There is a saying in finance: 'Raise money when you can, not when you have to.' With the news that Chesapeake Energy (NYSE: CHK ) raised $3 billion in senior notes on April 10, it seems the natural gas producer is taking that phrase to heart.
The company is taking advantage of low debt costs by raising a record $3 billion in senior notes with floating yields of between 2.54% and 3.25% above standard benchmarks. The earliest senior notes won't mature until 2019.
Chesapeake Energy plans to use part of that $3 billion to repay an existing unsecured term loan and redeem senior notes with higher yield. By using the money to redeem notes with a higher yield, the company should save money as long as interest rates don't rise significantly.
Investors liked the news and bid Chesapeake Energy stock up on a day when the S&P 500 fell 2%.
Offering improves Chesapeake's liquidity but may be bad news for Icahn
The low cost part of the debt raise is good news for investors because it signals market confidence in the value of the company's assets and future cash flows.
The long-term part of the debt raise is also good news for investors because it makes Chesapeake Energy less susceptible to low natural gas prices. If natural gas prices were to fall significantly, the company would have more money to ride out the tough times. Chesapeake Energy would not have to do a dilutive equity issuance or a forced asset sale to raise money like it did in 2012.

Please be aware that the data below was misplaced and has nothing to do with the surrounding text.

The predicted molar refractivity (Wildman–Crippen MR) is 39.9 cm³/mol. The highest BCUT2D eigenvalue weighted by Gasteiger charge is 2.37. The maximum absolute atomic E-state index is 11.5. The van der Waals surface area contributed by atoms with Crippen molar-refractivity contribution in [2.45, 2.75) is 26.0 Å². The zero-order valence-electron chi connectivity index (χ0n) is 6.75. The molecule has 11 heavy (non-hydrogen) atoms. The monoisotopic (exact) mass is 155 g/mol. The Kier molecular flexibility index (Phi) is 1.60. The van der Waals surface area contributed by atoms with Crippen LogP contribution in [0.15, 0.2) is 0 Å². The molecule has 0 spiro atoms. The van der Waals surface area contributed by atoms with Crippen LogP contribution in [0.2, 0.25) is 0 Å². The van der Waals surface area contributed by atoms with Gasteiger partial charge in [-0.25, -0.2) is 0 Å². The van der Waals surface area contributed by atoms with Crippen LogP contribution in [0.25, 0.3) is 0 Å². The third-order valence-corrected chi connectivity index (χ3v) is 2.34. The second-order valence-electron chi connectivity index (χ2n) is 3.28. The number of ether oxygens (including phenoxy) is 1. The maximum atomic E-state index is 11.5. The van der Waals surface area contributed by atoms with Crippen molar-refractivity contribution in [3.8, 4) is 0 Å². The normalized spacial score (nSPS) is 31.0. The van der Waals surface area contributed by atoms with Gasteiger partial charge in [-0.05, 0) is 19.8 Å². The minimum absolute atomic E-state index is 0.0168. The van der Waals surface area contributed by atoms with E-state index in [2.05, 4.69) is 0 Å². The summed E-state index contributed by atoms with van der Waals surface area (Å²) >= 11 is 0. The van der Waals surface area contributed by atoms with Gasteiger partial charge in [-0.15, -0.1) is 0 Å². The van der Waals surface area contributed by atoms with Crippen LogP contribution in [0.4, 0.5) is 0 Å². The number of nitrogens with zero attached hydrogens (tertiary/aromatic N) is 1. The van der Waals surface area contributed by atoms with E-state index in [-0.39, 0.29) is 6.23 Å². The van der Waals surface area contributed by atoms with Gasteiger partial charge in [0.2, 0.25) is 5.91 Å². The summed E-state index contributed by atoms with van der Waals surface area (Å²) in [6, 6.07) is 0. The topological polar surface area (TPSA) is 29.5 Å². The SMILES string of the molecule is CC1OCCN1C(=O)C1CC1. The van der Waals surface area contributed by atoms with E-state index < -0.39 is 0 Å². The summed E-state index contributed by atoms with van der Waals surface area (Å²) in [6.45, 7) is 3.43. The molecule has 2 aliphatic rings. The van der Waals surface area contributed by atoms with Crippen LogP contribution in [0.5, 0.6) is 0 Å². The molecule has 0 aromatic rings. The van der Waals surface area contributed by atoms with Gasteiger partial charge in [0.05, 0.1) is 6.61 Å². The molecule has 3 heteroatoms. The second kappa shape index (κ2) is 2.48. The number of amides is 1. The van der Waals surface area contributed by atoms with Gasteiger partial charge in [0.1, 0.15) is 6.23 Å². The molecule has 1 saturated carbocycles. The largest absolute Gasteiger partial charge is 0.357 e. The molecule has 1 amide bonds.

The large size of the debt raise may not be good news for 10% owner Carl Icahn, however. Earlier in the year, several sites reported that Carl Icahn was pushing for Chesapeake Energy to sell itself to a bigger company such as ExxonMobil (NYSE: XOM ) or Chevron (NYSE: CVX ) .
In my opinion, a sale to a super-major looks less likely now because the large size of the debt offering implies that management wants Chesapeake Energy to stay independent. If management were planning to sell in the near future, they would not raise such a large amount because Chesapeake Energy could just use the acquiring company's capital for its funding needs. The acquiring company's cost of capital would most likely be lower as well, making more expensive debt less attractive.
The bottom line
I like Chesapeake Energy as an independent company. If natural gas prices were to rally, the company would do very well because it has many quality assets that would be worth a lot more.
If natural gas prices were to remain range-bound or trend modestly lower, the company would do just fine because its fundamentals are a lot better than in 2012.
The company's debt situation, for example, is more manageable. At the end of 2013, Chesapeake Energy's net debt/adjusted EBITDA was just 2.4 versus a ratio of 3.3 at the end of 2012.
Chesapeake Energy's cash burn is lower as well. Management projects 2014 capital expenditure to be between $5.2 billion to $5.6 billion, or 60% lower than the company's capital expenditure in 2012.
Finally, Chesapeake Energy is more diversified. Management projects that higher price natural gas liquids to account for 29% of total production for 2014 versus 20% for 2012.
Chesapeake Energy has many positive trends going for it. The recent capital raise is just another sign that the company's fortunes are improving.
3 stock picks to ride America's energy bonanza
Record oil and natural gas production is revolutionizing the United States' energy position. Finding the right plays while historic amounts of capital expenditures are flooding the industry will pad your investment nest egg. For this reason, the Motley Fool is offering a look at three energy companies using a small IRS "loophole" to help line investor pockets. Learn this strategy, and the energy companies taking advantage, in our special report "The IRS Is Daring You To Make This Energy Investment." Don't miss out on this timely opportunity; click here to access your report -- it's absolutely free.